HUMAN rights, climate change and environmental protection have topped the agenda as Australian bishops joined more than 70 bishops from across Oceania for meetings in Port Moresby from April 11-18.
In a keynote address to the Federation of the Catholic Bishops Conferences of Oceania, held every four years, Holy See secretary of state Cardinal Pietro Parolin challenged the Church to identify and promote true alternatives to harmful ways of life that prevailed in society.
Cardinal Parolin shared his reflection on Laudato Si’, the second encyclical of Pope Francis, and called on bishops to fight the ideology of individualism that harmed people and the environment.
“Individualism of course has very deep roots coming from the times of the enlightenment and which encouraged a separation from each other,” he said.
“A separation from community brings us towards other means of individual and independent living.”
The Assembly of FCBCO is a meeting of four bishops’ conferences of Australia, New Zealand, the Pacific Islands, and Papua New Guinea and the Solomon Islands.
Under the theme, Care of our Common Home of Oceania: A sea of possibilities, the FCBCO studied the environmental and social challenges they were facing and tried find concrete solutions to the needs across the Pacific region.
Concerns included the care of the ocean ecosystem, the protection of human rights and the environment, threatened by an economy of intense exploitation of this vast geographical area.
An assembly work session discussed the plight of more than 600 asylum seekers stranded on PNG’s Manus Island.
An Australian detention centre was set up on the island after a controversial political agreement between PNG and Australia.
Thousands of asylum seekers from all over the world were brought to the detention centre, and although the centre was closed last October, hundreds of would-be refugees remain, living in a legal limbo.
They were moved to “transitional structures” on the island following a ruling by PNG’s Supreme Court.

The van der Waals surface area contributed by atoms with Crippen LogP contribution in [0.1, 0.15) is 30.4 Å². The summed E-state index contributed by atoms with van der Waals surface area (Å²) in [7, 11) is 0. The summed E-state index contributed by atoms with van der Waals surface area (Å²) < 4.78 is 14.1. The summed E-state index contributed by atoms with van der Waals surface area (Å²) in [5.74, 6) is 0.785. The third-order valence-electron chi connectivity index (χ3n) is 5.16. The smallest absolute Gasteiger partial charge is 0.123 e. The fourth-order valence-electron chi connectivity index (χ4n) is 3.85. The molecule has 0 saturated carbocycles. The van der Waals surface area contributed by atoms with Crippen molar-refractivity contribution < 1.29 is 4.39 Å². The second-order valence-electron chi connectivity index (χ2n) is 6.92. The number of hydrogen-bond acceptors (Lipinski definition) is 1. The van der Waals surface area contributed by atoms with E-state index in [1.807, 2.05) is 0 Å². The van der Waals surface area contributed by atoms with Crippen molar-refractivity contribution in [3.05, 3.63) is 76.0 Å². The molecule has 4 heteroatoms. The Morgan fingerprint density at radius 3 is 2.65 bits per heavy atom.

During the conference, environmental scientist Professor Chalapan Kaluwin, from the University of PNG, delivered a presentation on the science on deep seabed mining and outlined the known risks associated with this experimental form of resource extraction.
He urged the PNG government to reconsider the controversial Solwara project – a proposal by Nautilus Minerals Inc, a Canada-based company primarily owned by Russian and Omani mining firms, to extract gold and copper deposits from 1.6km below the surface of the Bismarck Sea, using a seabed mining technique never before used in commercial operations.
Prof Kaluwin told the bishops the project was based on flawed research, an absence of proper health and economic analysis, and a lack of protection of traditional landowners.
A group known as the “Solwara Warriors” presented to the bishops, setting out concerns about the mining project and the long-term damage it could impose on the environment, including marine life.
On Sunday, April 15, Cardinal Parolin was the main celebrant at a Mass for laity and youth.
A congregation of 1500 filled the Shrine of Mary Help of Christians, Boroko.
Cardinal Parolin blessed a large painting of PNG martyr Blessed Peter To Rot.
Brisbane Archbishop Mark Coleridge was among bishops who celebrated Mass in 14 parishes across Port Moresby.